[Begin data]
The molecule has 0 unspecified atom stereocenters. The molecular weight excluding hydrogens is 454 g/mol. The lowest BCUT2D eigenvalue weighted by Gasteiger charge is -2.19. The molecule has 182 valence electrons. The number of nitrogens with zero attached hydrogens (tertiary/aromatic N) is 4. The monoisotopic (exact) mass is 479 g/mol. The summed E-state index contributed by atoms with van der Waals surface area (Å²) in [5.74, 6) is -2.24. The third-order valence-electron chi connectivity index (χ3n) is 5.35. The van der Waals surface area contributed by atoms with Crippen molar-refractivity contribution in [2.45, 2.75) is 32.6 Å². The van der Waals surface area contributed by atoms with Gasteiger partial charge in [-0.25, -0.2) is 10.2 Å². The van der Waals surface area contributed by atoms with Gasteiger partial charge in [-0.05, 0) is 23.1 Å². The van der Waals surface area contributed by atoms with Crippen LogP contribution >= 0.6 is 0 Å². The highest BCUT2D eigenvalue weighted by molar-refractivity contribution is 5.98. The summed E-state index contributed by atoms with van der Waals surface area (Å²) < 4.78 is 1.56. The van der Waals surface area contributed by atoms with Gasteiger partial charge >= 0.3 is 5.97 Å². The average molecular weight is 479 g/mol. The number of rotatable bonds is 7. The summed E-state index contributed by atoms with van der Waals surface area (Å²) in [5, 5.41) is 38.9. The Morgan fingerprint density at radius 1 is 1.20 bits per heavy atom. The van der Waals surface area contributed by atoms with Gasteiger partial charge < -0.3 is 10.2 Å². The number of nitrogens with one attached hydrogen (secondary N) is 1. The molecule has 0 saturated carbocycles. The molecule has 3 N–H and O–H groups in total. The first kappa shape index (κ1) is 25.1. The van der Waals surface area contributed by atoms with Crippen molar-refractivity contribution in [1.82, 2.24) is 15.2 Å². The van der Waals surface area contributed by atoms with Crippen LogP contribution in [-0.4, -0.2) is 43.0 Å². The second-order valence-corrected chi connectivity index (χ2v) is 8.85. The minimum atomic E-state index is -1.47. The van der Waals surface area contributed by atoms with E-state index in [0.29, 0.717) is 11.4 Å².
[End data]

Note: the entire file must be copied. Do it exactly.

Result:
The molecule has 0 unspecified atom stereocenters. The molecular weight excluding hydrogens is 454 g/mol. The lowest BCUT2D eigenvalue weighted by Gasteiger charge is -2.19. The molecule has 182 valence electrons. The number of nitrogens with zero attached hydrogens (tertiary/aromatic N) is 4. The monoisotopic (exact) mass is 479 g/mol. The summed E-state index contributed by atoms with van der Waals surface area (Å²) in [5.74, 6) is -2.24. The third-order valence-electron chi connectivity index (χ3n) is 5.35. The van der Waals surface area contributed by atoms with Crippen molar-refractivity contribution in [2.45, 2.75) is 32.6 Å². The van der Waals surface area contributed by atoms with Gasteiger partial charge in [-0.25, -0.2) is 10.2 Å². The van der Waals surface area contributed by atoms with Gasteiger partial charge in [-0.05, 0) is 23.1 Å². The van der Waals surface area contributed by atoms with Crippen LogP contribution >= 0.6 is 0 Å². The highest BCUT2D eigenvalue weighted by molar-refractivity contribution is 5.98. The summed E-state index contributed by atoms with van der Waals surface area (Å²) < 4.78 is 1.56. The van der Waals surface area contributed by atoms with Gasteiger partial charge >= 0.3 is 5.97 Å². The average molecular weight is 479 g/mol. The number of rotatable bonds is 7. The summed E-state index contributed by atoms with van der Waals surface area (Å²) in [5, 5.41) is 38.9. The Morgan fingerprint density at radius 1 is 1.20 bits per heavy atom. The van der Waals surface area contributed by atoms with Gasteiger partial charge < -0.3 is 10.2 Å². The number of nitrogens with one attached hydrogen (secondary N) is 1. The molecule has 0 saturated carbocycles. The molecule has 3 N–H and O–H groups in total. The first kappa shape index (κ1) is 25.1. The van der Waals surface area contributed by atoms with Crippen molar-refractivity contribution in [1.82, 2.24) is 15.2 Å². The van der Waals surface area contributed by atoms with Crippen LogP contribution in [-0.4, -0.2) is 43.0 Å². The second-order valence-corrected chi connectivity index (χ2v) is 8.85. The minimum atomic E-state index is -1.47. The van der Waals surface area contributed by atoms with E-state index in [0.29, 0.717) is 11.4 Å².